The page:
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Let the capital markets to do the heavy lifting


Stewart Taylor

Acting Managing Director

Funds Management

ANZ New Zealand Ltd

This month $680 million was injected into the New Zealand economy through the winding down of the Bonus Bonds scheme.


It has created one of the country’s biggest investment opportunities.


With inflation tipped to get to around 6 percent next year, interest rates increasing, changes in tax treatment of housing investments and the bright line test now set at ten years, it’s time for people to look more broadly at where they put their spare money.

Stewart Taylor, Acting Managing Director, Funds Management, ANZ NZ


Bonus Bonds was created by the Government in 1970 as a way to encourage New Zealanders to save more. Back then, most ordinary Kiwis only had interest bearing term deposits as an investment option and for fun relied on horse racing and the Golden Kiwi lottery.


Bonus Bonds was a unique product - instead of earning interest or receiving investment gains or losses, each eligible bondholder had one entry into a monthly prize draw.


By the late 2000s the top prize in the monthly draw was $1 million.


Kiwis embraced Bonus Bonds with gusto. Who didn’t get one from their grandparents at Christmas?


Half a century later 1.3 million people held bonds totalling $3.4 billion.



"It’s time for people to look more broadly at where they put their spare money."


Stewart Taylor, Acting Managing Director, Funds Management, ANZ NZ.




For many people Bonus Bonds was an attractive, lower risk option. Somewhere safe to park their money, it was easy to access, with the added bonus it might win them a life changing sum of money.


But it also offered low returns for most bond holders. So as the economy opened up and became deregulated in the 1980s many looked to the share market.


By 1987 New Zealand was a nation caught up in a euphoric share market bubble.


Share clubs were commonplace, and some investors even borrowed against their homes to get a piece of the action.


No one seemed too bothered that many of the new arrivals to our stock exchange were companies that didn’t really seem to do very much.


Then the market crashed.


Some of those investors, scarred by the 1987 crash, never returned to the share market, even though New Zealand’s share market has grown up and is far different to the one of three decades ago.


Our regulators have teeth, markets are transparent, stock exchange listing rules are tougher, and the bonds and shares in our capital markets are issued by high quality companies that make things and provide services we value and can actually understand.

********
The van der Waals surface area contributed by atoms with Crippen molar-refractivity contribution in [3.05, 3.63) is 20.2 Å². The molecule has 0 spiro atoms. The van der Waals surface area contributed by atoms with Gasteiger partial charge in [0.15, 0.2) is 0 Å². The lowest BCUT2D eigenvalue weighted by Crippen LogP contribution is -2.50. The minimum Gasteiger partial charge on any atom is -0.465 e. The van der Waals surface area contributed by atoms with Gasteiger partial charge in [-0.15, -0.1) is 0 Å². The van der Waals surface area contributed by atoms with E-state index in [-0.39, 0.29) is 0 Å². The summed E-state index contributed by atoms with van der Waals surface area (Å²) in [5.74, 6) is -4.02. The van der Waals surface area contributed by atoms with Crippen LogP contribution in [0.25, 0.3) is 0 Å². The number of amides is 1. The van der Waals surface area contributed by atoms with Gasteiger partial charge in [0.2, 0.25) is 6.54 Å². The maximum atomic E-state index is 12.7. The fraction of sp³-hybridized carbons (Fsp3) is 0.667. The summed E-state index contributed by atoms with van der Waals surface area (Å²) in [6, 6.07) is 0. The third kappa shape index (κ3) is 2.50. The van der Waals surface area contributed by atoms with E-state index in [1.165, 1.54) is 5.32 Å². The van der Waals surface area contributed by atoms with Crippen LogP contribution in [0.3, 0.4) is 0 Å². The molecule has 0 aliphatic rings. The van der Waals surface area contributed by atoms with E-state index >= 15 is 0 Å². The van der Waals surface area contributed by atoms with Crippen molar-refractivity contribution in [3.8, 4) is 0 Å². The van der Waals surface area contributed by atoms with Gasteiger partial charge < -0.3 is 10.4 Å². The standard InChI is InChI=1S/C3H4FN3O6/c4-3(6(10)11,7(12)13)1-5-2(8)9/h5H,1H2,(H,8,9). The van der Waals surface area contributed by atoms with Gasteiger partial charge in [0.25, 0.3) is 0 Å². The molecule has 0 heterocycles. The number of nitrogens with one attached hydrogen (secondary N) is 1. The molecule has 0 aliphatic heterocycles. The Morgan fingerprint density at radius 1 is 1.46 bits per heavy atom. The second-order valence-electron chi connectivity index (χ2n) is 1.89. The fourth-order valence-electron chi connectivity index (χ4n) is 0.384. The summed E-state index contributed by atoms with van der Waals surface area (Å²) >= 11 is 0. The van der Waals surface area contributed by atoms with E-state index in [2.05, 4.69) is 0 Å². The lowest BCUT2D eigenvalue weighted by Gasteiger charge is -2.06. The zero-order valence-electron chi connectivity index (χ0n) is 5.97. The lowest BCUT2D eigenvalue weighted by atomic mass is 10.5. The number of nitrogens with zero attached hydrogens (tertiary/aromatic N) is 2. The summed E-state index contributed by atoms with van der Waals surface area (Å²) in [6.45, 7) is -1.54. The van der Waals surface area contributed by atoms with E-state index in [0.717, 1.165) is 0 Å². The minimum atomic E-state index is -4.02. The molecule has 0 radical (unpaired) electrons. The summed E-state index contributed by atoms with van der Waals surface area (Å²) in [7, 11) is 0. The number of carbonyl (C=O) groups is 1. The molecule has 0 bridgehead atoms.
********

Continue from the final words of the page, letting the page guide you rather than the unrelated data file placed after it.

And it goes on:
But in the decades since the 1987 crash (and in part in response to it) Kiwis became wedded to investing in property.


They saw it as the way to grow wealth and save for retirement.


Property is an important asset, but the investment menu has more than one dish.


Thankfully the arrival of KiwiSaver in 2007 has helped to start changing these attitudes.


In 14 years, we’ve collectively amassed over $80 billion through a combination of our own contributions, those of the government and employers, plus some healthy investment returns.


It’s great that many people are using KiwiSaver to begin saving for retirement. But retirement can seem a long way off, and there’s often the need to save more.


Life has a habit of throwing a lot of opportunities and challenges at us in the intervening decades – weddings, trips of a life-time, health scares, unemployment, or paying for children’s education.


By not letting our markets do more of the heavy lifting, it’s taking many Kiwis too long to achieve their financial and life goals.


Putting some of your savings into the capital markets through investments funds (or managed funds as they are also called) can help spread your risk and bolster your returns.


They can now access a broad range of high quality, diversified investment funds that have a range of risk and return profiles suited to their investment horizon.


These funds are like KiwiSaver funds, and are often managed by the same providers.


They pool your money with other investors to allow you to invest in diversified portfolios of shares, bonds, property, infrastructure and cash, across local and international markets.


They are transparent, robustly regulated, managed by experts and liquid.


For some providers, you can invest initial and ongoing amounts as little as $1.


Unlike KiwiSaver, investment funds are “unlocked”, which means in most cases you can access your money within about a week.


Like any investment, you should look around and seek advice either from the provider or by talking to an independent Financial Adviser.


People should  read the product disclosure statement and any other information from the provider - understand who’s involved, what fees and tax you’ll need to be paid, where and how  money will be invested and what the risks are.


Kiwis are now able to access capital markets in a transparent, cost-effective way to help them save for whatever it is that matters to them.


Investing in an investment fund is a way for people to let the capital markets do some of the heavy lifting to achieve their financial goals.


Stewart Taylor is Acting Managing Director, Funds Management, for ANZ NZ.


This information is general in nature and is not to be construed as advice.  Investors should seek professional advice. To the extent permitted by law, ANZ does not accept any responsibility or liability arising from your use of this information.  Investment performance is not guaranteed and may be negative or positive.


This article first appeared on stuff.co.nz


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